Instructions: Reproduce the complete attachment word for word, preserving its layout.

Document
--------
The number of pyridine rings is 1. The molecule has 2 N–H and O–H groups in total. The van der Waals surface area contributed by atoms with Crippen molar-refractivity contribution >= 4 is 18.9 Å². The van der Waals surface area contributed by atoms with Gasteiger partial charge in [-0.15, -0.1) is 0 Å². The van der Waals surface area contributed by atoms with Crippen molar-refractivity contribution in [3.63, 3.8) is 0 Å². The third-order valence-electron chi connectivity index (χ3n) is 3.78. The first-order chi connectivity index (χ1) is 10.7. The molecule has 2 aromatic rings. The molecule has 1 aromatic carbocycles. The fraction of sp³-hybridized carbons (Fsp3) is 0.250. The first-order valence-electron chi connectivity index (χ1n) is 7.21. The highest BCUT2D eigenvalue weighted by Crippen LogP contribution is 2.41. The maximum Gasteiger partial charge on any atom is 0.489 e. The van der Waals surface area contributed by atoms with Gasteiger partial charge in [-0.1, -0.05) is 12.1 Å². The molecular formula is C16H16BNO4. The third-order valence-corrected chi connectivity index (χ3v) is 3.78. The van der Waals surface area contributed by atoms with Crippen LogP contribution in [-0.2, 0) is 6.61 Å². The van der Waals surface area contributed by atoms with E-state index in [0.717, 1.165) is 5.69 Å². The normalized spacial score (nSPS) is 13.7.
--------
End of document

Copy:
The number of pyridine rings is 1. The molecule has 2 N–H and O–H groups in total. The van der Waals surface area contributed by atoms with Crippen molar-refractivity contribution >= 4 is 18.9 Å². The van der Waals surface area contributed by atoms with Gasteiger partial charge in [-0.15, -0.1) is 0 Å². The van der Waals surface area contributed by atoms with Crippen molar-refractivity contribution in [3.63, 3.8) is 0 Å². The third-order valence-electron chi connectivity index (χ3n) is 3.78. The first-order chi connectivity index (χ1) is 10.7. The molecule has 2 aromatic rings. The molecule has 1 aromatic carbocycles. The fraction of sp³-hybridized carbons (Fsp3) is 0.250. The first-order valence-electron chi connectivity index (χ1n) is 7.21. The highest BCUT2D eigenvalue weighted by Crippen LogP contribution is 2.41. The maximum Gasteiger partial charge on any atom is 0.489 e. The van der Waals surface area contributed by atoms with Gasteiger partial charge in [-0.1, -0.05) is 12.1 Å². The molecular formula is C16H16BNO4. The third-order valence-corrected chi connectivity index (χ3v) is 3.78. The van der Waals surface area contributed by atoms with Crippen LogP contribution in [-0.2, 0) is 6.61 Å². The van der Waals surface area contributed by atoms with E-state index in [0.717, 1.165) is 5.69 Å². The normalized spacial score (nSPS) is 13.7.